Photographer's Statement: 

Prior to the arrival of white settlers and the construction of the Los Angeles Aqueduct, the Owens Valley Paiute had lived in harmony with nature since time immemorial. The LA Aqueduct project began in 1905 and opened in 1913. By the mid-1920s, Owens Lake was drained by Los Angeles, and toxic dust storms swept across the dry lakebed; the Owens Valley was financially and ecologically destroyed, farms and ranches abandoned; furious Owens Valley residents repeatedly attacked infrastructure and dynamited the Aqueduct. Even today, people living in the Owens Valley still have to deal with the environmental consequences of the Aqueduct. 

During the California Water Wars from the 1890s to the present, land and water rights along the Aqueduct were secured through corruption and deceit. The height of the California Water Wars occurred when furious armed ranchers seized the Alabama Gates and repeatedly dynamited many parts of the Aqueduct during the 1920s. Another story of conflict and resistance occurred at Mono Lake, which is 300 miles north of Los Angeles. In 1940s, the LAWDP extended the Los Angeles Aqueduct system farther northward into the Mono Basin; 40 years later, the water level of Mono Lake had dropped more than 40 feet. Numerous court battles and protests were fought between the City of LA, and environmentalists and non-profit organizations, and thanks to the protestors and organizations, mitigation and restoration efforts along the Aqueduct are starting.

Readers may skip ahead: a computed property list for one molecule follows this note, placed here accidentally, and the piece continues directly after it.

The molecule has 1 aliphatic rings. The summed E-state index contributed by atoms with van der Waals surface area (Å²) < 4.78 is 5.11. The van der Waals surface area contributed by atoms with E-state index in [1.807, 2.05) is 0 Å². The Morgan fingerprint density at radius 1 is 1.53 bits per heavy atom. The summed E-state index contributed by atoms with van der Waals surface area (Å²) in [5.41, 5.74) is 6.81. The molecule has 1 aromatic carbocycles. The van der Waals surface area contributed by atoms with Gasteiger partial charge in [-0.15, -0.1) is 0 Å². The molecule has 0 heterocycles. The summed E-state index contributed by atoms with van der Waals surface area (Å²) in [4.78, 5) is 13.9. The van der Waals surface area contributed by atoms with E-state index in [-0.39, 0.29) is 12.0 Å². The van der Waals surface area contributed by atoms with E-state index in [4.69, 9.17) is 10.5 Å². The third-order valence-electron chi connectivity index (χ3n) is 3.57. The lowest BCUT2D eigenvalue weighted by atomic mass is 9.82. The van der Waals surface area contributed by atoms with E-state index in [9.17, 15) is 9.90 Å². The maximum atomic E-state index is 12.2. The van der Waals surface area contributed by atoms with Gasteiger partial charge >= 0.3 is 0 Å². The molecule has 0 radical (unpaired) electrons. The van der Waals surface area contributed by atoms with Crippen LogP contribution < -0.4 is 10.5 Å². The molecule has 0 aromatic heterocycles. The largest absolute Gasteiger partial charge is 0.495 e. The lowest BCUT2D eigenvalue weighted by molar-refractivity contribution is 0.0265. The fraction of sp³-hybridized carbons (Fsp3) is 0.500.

I photographed infrastructures and landscapes along the Aqueduct and made archive-based art; l also used an outdoor projector to project newspaper headlines, texts, and historical images onto the surfaces of ruins, monuments, and engineering features along the Aqueduct.

The Owens Valley has been the site of numerous conflicts between the indigenous people and the federal, state, and Los Angeles government , including the Owens Valley Indian War between 1862–1867. In the Paiute language, Owens Valley (Payahǖǖnadǖ) means the “place of flowing water.” The valley was inhabited by the Owens Valley Paiute for centuries. Conflicts between the Owens Valley Paiute and the cattlemen in the Valley broke out in the 1860s, and US troops were sent to protect the land and water that settlers stole from the indigenous people.